So I finally took the time to sort out this whole primary/secondary blog business with tumblr. Apparently updatesfromdownunder is my primary blog which, until I return to Oz in the distant future, I plan to keep retired. Unfortunately I can’t convert my primary blog to my new blog, ezbgz.tumblr.com (that’s easy beejeezy).
So if you follow me on UPDATES, start following me on EZ instead! And stop by www.bjklophaus.com too!
What I didn’t count on was how much would be closed during Easter Weekend. Good Friday is a public holiday, Sunday is Easter, and Monday is Anzac Day (Memorial Day type deal). So when I showed up on Friday afternoon it literally felt like a ghost city. Everything was closed, there were no cars or people, and it was eerily quiet in the capital city of Western Australia. But most of my weekend’s activities took place outside of the city, so I didn’t mind it so much.
Friday afternoon I went to Cottesloe Beach. The water is clear and gorgeous, and long enough for me to find a spot all to myself. So I got the novelty of swimming in the Indian Ocean, which means I’ve hit up 3 out of 4 of the world’s oceans…and I don’t see myself swimming in the Arctic so I’m content with where I stand.
Friday evening I walked up to King’s Park which is a memorial park to those who served in the armed forces. It overlooks the city, so I got one of my essential nighttime skyline photos.
Saturday I decided to do some homework. I took a tour of the Swan Valley wine region, which I consider ‘studying’ for my Wine Industry exam. We went to 5 wineries and a brewery. All great fun, although by the end I wasn’t tasting wine so much as I was drinking it. I met some friendly people on the tour (everyone was friendlier as the day progressed) including a German couple who lived in Melbourne, an electrician and his two Scottish friends, and a couple who were visiting for Anzac Day but lived in Kansas for years and took a road trip around the States.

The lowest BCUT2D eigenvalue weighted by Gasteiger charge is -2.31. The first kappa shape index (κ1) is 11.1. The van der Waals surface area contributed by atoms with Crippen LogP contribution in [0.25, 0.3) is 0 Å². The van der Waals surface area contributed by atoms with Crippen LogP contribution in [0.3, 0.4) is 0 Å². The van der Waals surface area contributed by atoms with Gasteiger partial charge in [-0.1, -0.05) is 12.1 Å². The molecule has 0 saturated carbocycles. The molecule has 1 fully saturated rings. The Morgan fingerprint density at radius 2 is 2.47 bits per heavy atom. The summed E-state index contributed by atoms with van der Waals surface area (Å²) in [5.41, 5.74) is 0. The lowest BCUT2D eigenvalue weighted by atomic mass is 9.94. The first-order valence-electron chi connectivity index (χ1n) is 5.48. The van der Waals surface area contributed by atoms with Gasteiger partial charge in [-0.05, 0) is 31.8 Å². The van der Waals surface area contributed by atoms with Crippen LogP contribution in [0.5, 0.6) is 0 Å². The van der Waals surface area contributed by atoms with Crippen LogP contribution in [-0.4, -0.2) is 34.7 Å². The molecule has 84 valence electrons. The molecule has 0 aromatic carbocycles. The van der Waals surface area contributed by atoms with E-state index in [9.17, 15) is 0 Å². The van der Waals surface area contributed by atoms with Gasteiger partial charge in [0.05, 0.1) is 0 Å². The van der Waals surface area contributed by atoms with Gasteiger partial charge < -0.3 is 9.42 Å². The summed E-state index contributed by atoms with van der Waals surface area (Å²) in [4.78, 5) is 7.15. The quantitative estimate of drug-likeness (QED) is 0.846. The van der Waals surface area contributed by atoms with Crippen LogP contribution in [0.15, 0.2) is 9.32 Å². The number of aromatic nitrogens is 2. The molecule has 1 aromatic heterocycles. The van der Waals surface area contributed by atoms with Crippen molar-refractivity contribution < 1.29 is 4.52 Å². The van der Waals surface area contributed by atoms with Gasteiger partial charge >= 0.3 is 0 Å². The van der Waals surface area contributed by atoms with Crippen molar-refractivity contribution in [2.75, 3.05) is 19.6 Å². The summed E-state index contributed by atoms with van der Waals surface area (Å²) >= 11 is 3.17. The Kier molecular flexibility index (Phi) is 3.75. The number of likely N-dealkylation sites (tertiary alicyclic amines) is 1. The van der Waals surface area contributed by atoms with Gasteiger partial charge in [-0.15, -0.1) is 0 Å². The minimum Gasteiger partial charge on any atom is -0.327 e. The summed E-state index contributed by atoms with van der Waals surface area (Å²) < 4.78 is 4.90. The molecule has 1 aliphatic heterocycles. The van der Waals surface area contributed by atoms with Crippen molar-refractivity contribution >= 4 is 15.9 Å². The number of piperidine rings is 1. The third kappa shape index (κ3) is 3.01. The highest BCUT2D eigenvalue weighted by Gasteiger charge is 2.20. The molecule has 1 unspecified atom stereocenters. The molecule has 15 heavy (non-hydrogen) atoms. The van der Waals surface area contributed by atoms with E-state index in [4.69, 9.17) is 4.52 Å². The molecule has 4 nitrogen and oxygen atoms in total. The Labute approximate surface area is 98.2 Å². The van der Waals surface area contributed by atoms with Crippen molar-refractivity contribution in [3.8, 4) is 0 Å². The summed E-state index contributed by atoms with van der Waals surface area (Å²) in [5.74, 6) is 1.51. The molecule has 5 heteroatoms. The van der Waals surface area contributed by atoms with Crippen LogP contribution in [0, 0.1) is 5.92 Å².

Sunday I spent the day at Rottnest Island, located just off the coast of Perth and accessible by ferry. There are no cars on the island except for tour buses, so the main form of transportation is by bike. I almost wasn’t going to hire one but I’m glad I did, because it made transportation throughout the whole island much more enjoyable than walking or riding the tour shuttle. I saw Quokkas, a native rodent-like animal that hops around like a wallaby. I was going to poke one that I saw sitting on the side of the road, but I have a personal policy against poking wild animals. Although these guys are rather people-friendly because they get fed by the tourists. The day was relaxing and I had good weather for most of it, although it did cloud up at the end. But I enjoyed taking a dip in a few of the empty beaches that I came across.